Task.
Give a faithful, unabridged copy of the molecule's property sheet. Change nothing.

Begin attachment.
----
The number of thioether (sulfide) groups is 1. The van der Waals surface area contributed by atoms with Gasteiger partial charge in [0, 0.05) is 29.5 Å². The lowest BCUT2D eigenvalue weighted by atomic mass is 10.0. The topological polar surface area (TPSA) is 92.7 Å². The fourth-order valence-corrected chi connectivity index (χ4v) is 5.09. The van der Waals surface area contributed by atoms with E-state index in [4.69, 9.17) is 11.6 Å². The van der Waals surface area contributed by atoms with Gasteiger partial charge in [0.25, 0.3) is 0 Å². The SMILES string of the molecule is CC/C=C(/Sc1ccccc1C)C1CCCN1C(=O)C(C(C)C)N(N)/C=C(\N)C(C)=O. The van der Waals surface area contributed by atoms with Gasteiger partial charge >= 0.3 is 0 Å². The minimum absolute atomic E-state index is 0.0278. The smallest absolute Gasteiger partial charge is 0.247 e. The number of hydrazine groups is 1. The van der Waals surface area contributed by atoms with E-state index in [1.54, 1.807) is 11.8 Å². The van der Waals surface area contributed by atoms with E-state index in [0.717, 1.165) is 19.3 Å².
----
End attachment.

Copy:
The number of thioether (sulfide) groups is 1. The van der Waals surface area contributed by atoms with Gasteiger partial charge in [0, 0.05) is 29.5 Å². The lowest BCUT2D eigenvalue weighted by atomic mass is 10.0. The topological polar surface area (TPSA) is 92.7 Å². The fourth-order valence-corrected chi connectivity index (χ4v) is 5.09. The van der Waals surface area contributed by atoms with E-state index in [4.69, 9.17) is 11.6 Å². The van der Waals surface area contributed by atoms with Gasteiger partial charge in [0.25, 0.3) is 0 Å². The SMILES string of the molecule is CC/C=C(/Sc1ccccc1C)C1CCCN1C(=O)C(C(C)C)N(N)/C=C(\N)C(C)=O. The van der Waals surface area contributed by atoms with Gasteiger partial charge >= 0.3 is 0 Å². The minimum absolute atomic E-state index is 0.0278. The smallest absolute Gasteiger partial charge is 0.247 e. The number of hydrazine groups is 1. The van der Waals surface area contributed by atoms with E-state index in [1.54, 1.807) is 11.8 Å². The van der Waals surface area contributed by atoms with E-state index in [0.717, 1.165) is 19.3 Å².